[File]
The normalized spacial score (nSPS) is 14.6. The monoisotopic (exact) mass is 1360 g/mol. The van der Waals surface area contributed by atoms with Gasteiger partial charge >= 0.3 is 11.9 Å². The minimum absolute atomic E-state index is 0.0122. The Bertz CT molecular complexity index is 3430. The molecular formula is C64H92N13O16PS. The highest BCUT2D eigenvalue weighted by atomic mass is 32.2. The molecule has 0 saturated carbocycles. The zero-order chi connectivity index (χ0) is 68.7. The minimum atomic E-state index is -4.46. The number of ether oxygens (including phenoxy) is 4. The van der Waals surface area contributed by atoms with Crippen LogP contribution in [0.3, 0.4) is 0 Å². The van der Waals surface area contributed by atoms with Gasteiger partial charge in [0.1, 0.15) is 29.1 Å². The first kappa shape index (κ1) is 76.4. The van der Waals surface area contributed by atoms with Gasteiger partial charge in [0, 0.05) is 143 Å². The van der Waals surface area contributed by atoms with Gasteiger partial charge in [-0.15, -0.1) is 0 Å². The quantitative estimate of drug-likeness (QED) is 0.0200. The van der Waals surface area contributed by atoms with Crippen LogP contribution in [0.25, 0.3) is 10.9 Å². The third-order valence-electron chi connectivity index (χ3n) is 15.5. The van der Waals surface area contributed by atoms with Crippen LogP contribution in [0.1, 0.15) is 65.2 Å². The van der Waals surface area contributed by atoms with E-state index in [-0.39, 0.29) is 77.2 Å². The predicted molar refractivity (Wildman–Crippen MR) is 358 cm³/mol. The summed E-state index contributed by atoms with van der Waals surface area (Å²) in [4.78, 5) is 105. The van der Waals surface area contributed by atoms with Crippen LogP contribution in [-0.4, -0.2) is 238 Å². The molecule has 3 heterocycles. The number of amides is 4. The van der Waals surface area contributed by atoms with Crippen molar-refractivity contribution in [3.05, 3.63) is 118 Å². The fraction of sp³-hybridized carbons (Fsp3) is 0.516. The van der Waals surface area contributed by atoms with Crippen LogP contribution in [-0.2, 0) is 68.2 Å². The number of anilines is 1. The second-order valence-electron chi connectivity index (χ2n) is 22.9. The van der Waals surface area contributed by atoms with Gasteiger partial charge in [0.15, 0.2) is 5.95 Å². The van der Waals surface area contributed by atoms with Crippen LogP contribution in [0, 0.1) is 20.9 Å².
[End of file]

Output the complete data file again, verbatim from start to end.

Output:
The normalized spacial score (nSPS) is 14.6. The monoisotopic (exact) mass is 1360 g/mol. The van der Waals surface area contributed by atoms with Gasteiger partial charge >= 0.3 is 11.9 Å². The minimum absolute atomic E-state index is 0.0122. The Bertz CT molecular complexity index is 3430. The molecular formula is C64H92N13O16PS. The highest BCUT2D eigenvalue weighted by atomic mass is 32.2. The molecule has 0 saturated carbocycles. The zero-order chi connectivity index (χ0) is 68.7. The minimum atomic E-state index is -4.46. The number of ether oxygens (including phenoxy) is 4. The van der Waals surface area contributed by atoms with Crippen LogP contribution in [0.3, 0.4) is 0 Å². The van der Waals surface area contributed by atoms with Gasteiger partial charge in [0.1, 0.15) is 29.1 Å². The first kappa shape index (κ1) is 76.4. The van der Waals surface area contributed by atoms with Gasteiger partial charge in [0, 0.05) is 143 Å². The van der Waals surface area contributed by atoms with Gasteiger partial charge in [-0.15, -0.1) is 0 Å². The quantitative estimate of drug-likeness (QED) is 0.0200. The van der Waals surface area contributed by atoms with Crippen LogP contribution in [0.25, 0.3) is 10.9 Å². The third-order valence-electron chi connectivity index (χ3n) is 15.5. The van der Waals surface area contributed by atoms with Crippen LogP contribution in [0.1, 0.15) is 65.2 Å². The van der Waals surface area contributed by atoms with E-state index in [-0.39, 0.29) is 77.2 Å². The predicted molar refractivity (Wildman–Crippen MR) is 358 cm³/mol. The summed E-state index contributed by atoms with van der Waals surface area (Å²) in [4.78, 5) is 105. The van der Waals surface area contributed by atoms with Crippen LogP contribution in [-0.4, -0.2) is 238 Å². The molecule has 3 heterocycles. The number of amides is 4. The van der Waals surface area contributed by atoms with Crippen molar-refractivity contribution in [3.05, 3.63) is 118 Å². The fraction of sp³-hybridized carbons (Fsp3) is 0.516. The van der Waals surface area contributed by atoms with Crippen LogP contribution in [-0.2, 0) is 68.2 Å². The number of anilines is 1. The second-order valence-electron chi connectivity index (χ2n) is 22.9. The van der Waals surface area contributed by atoms with Gasteiger partial charge in [0.15, 0.2) is 5.95 Å². The van der Waals surface area contributed by atoms with Crippen LogP contribution in [0, 0.1) is 20.9 Å².